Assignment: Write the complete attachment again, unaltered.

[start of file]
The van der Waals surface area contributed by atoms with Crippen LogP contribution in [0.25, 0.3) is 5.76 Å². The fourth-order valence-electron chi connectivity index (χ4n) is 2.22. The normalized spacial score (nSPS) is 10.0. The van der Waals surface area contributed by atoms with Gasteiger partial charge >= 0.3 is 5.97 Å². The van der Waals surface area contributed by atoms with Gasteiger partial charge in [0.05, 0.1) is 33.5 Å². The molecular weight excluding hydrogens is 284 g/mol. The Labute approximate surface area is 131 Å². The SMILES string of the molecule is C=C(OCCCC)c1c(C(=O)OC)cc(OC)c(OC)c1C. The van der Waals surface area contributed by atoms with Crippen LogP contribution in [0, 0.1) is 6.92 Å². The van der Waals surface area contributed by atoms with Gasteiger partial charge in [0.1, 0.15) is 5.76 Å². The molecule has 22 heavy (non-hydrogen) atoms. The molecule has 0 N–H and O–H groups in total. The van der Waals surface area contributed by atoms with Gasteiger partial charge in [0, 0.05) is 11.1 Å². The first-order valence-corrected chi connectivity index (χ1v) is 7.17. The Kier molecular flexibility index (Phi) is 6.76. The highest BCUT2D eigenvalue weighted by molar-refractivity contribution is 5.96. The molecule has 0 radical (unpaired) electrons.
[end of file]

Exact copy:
The van der Waals surface area contributed by atoms with Crippen LogP contribution in [0.25, 0.3) is 5.76 Å². The fourth-order valence-electron chi connectivity index (χ4n) is 2.22. The normalized spacial score (nSPS) is 10.0. The van der Waals surface area contributed by atoms with Gasteiger partial charge >= 0.3 is 5.97 Å². The van der Waals surface area contributed by atoms with Gasteiger partial charge in [0.05, 0.1) is 33.5 Å². The molecular weight excluding hydrogens is 284 g/mol. The Labute approximate surface area is 131 Å². The SMILES string of the molecule is C=C(OCCCC)c1c(C(=O)OC)cc(OC)c(OC)c1C. The van der Waals surface area contributed by atoms with Crippen LogP contribution in [0, 0.1) is 6.92 Å². The van der Waals surface area contributed by atoms with Gasteiger partial charge in [0.1, 0.15) is 5.76 Å². The molecule has 22 heavy (non-hydrogen) atoms. The molecule has 0 N–H and O–H groups in total. The van der Waals surface area contributed by atoms with Gasteiger partial charge in [0, 0.05) is 11.1 Å². The first-order valence-corrected chi connectivity index (χ1v) is 7.17. The Kier molecular flexibility index (Phi) is 6.76. The highest BCUT2D eigenvalue weighted by molar-refractivity contribution is 5.96. The molecule has 0 radical (unpaired) electrons.